Extended Data Table 4: Change from baseline in amyloid PET SUVR values, CDR-SB, and MMSE at the end of the placebo-controlled period by absence/presence* of ARIA-E

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Author information

  1. These authors contributed equally to this work.

    • Jeff Sevigny,
    • Ping Chiao,
    • Thierry Bussière &
    • Paul H. Weinreb
  2. These authors jointly supervised this work.

    • Roger M. Nitsch &
    • Alfred Sandrock

Affiliations

  1. Biogen, Cambridge, Massachusetts 02142, USA

    • Jeff Sevigny,
    • Ping Chiao,
    • Thierry Bussière,
    • Paul H. Weinreb,
    • Leslie Williams,
    • Robert Dunstan,
    • Tianle Chen,
    • Yan Ling,
    • John O’Gorman,
    • Fang Qian,
    • Mahin Arastu,
    • Mingwei Li,
    • Sowmya Chollate,
    • Melanie S. Brennan,
    • Omar Quintero-Monzon,
    • Robert H. Scannevin,
    • H. Moore Arnold,
    • Thomas Engber,
    • Kenneth Rhodes,
    • James Ferrero,
    • Yaming Hang,
    • Alvydas Mikulskis &
    • Alfred Sandrock
  2. Neurimmune, Schlieren-Zurich 8952, Switzerland

    • Marcel Maier,
    • Jan Grimm,
    • Christoph Hock &
    • Roger M. Nitsch
  3. Butler Hospital, Providence, Rhode Island 02906, USA

    • Stephen Salloway
  4. Institute for Regenerative Medicine, University of Zurich, Zurich 8952, Switzerland

    • Christoph Hock &
    • Roger M. Nitsch

Contributions

T.B., P.H.W., M.M., T.E., K.R., J.G. and R.M.N. designed the preclinical studies, and J.S., Y.L., J.G., J.F., C.H., R.M.N. and A.S. designed the clinical study. P.C. led the imaging implementation for the clinical study. T.C. and J.O. were clinical study statisticians. T.B., P.H.W., M.M., R.D., F.Q., M.A., M.L., S.C., M.S.B., O.Q.-M., R.H.S., H.M.A., T.E., J.G. and R.M.N. generated, analysed, and/or interpreted data from preclinical studies. T.B., P.H.W., M.M., R.D., F.Q., M.A., M.L., S.C., M.S.B., O.Q.-M., R.H.S., H.M.A., T.E., K.R., J.G., C.H., R.M.N. and A.S. critically reviewed preclinical sections of the manuscript. J.S., P.C., L.W., S.S., T.C., Y.L., J.O., J.F., Y.H., A.M., J.G., C.H., R.M.N. and A.S. analysed and interpreted clinical study data and critically reviewed clinical sections of the manuscript. All authors approved the final version of the manuscript for submission. Biogen and Neurimmune reviewed and provided feedback on the paper. The authors had full editorial control of the paper, and provided their final approval of all content.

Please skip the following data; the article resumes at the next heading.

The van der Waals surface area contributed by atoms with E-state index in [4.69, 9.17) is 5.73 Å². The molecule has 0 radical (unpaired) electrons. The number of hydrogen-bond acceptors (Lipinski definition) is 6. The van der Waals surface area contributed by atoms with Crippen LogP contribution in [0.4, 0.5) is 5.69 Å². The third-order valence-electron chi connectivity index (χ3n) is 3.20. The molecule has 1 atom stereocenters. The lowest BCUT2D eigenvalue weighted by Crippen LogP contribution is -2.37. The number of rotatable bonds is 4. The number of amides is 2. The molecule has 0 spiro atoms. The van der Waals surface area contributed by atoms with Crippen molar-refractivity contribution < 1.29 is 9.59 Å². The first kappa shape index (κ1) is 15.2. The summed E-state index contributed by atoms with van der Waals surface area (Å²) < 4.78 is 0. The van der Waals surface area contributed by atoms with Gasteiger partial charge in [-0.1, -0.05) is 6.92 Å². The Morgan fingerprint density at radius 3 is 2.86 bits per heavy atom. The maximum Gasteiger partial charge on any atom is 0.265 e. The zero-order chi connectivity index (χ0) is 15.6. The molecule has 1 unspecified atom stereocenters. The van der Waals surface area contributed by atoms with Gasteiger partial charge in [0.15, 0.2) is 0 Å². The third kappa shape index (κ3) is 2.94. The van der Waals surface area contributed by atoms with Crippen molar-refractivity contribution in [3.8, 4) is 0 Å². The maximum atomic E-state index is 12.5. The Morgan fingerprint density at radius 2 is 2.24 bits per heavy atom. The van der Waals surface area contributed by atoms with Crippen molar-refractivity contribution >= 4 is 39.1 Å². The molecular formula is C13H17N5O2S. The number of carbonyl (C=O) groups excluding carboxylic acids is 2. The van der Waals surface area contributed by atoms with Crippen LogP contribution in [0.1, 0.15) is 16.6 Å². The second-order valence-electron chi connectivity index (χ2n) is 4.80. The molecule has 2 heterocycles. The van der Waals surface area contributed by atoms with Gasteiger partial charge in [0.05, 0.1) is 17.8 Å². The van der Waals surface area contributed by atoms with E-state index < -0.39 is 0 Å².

Competing financial interests

J.S., P.C., T.B., P.H.W., L.W., R.D., T.C., Y.L., J.O., F.Q., M.A., M.L., S.C., M.S.B., O.Q.-M., R.H.S., H.M.A., T.E., K.R., J.F., Y.H., A.M. and A.S. are current or former employees and/or shareholders of Biogen. J.S. is an employee of F. Hoffmann-La Roche Ltd., Basel, Switzerland; R.D. is an employee of AbbVie Inc., Worcester, Massachusetts, USA; M.A. is an employee of Substantial Living, San Francisco, California, USA; M.L. is an employee of Novartis, Cambridge, Massachusetts, USA; S.C. is an employee of SynteractHCR, Carlsbad, California, USA; O.Q.-M. is an employee of Shire, Lexington, Massachusetts, USA; R.H.S. and K.R. are employees of Yumanity Therapeutics, Cambridge, Massachusetts, USA; T.E. is an employee of Takeda Pharmaceuticals, Cambridge, Massachusetts, USA; J.F. is retired. M.M., J.G., C.H. and R.M.N. are employees and shareholders of Neurimmune. S.S. was a site investigator for the PRIME study and received consultation fees from Biogen, and has received research support from Functional Neuromodulation, Merck, Genentech, Roche, Lilly, and Avid Radiopharmaceuticals, and consultation fees from Merck, Piramal, Lilly, Genentech, and Roche. He owns no stock options or royalties. Biogen has filed and licensed certain patent applications pertaining to Aducanumab.

Corresponding author

Correspondence to:

Reviewer Information Nature thanks L. Lannfelt, R. Thomas and the other anonymous reviewer(s) for their contribution to the peer review of this work.

Author details

Extended data figures and tables

Extended Data Figures

  1. Extended Data Figure 1: Participant accounting. (364 KB)

    PET, positron emission tomography.

  2. Extended Data Figure 2: Amyloid plaque reduction with aducanumab by baseline clinical stage and baseline ApoE ε4 status. (437 KB)

    a, b, Analyses by baseline clinical stage were performed using ANCOVA for change from baseline with factors of: treatment, ApoE ε4 status (carrier and non-carrier) and baseline composite SUVR (a), and for analyses by ApoE ε4 status, using treatment and baseline composite SUVR (b). Adjusted mean ± s.e. ApoE ε4, apolipoprotein E ε4 allele; SUVR, standard uptake value ratio.

  3. Extended Data Figure 3: Amyloid plaque reduction: regional analysis SUVR at week 54. (239 KB)

    The boxed area indicates the six regions included in the composite score. *P < 0.05; **P < 0.01; ***P < 0.001 versus placebo; two-sided tests with no adjustments for multiple comparisons. Adjusted mean ± s.e. Analyses using ANCOVA. SUVR, standard uptake value ratio.

  4. Extended Data Figure 4: Brain penetration of aducanumab after a single intraperitoneal administration in 22-month-old Tg2576 transgenic mice. (825 KB)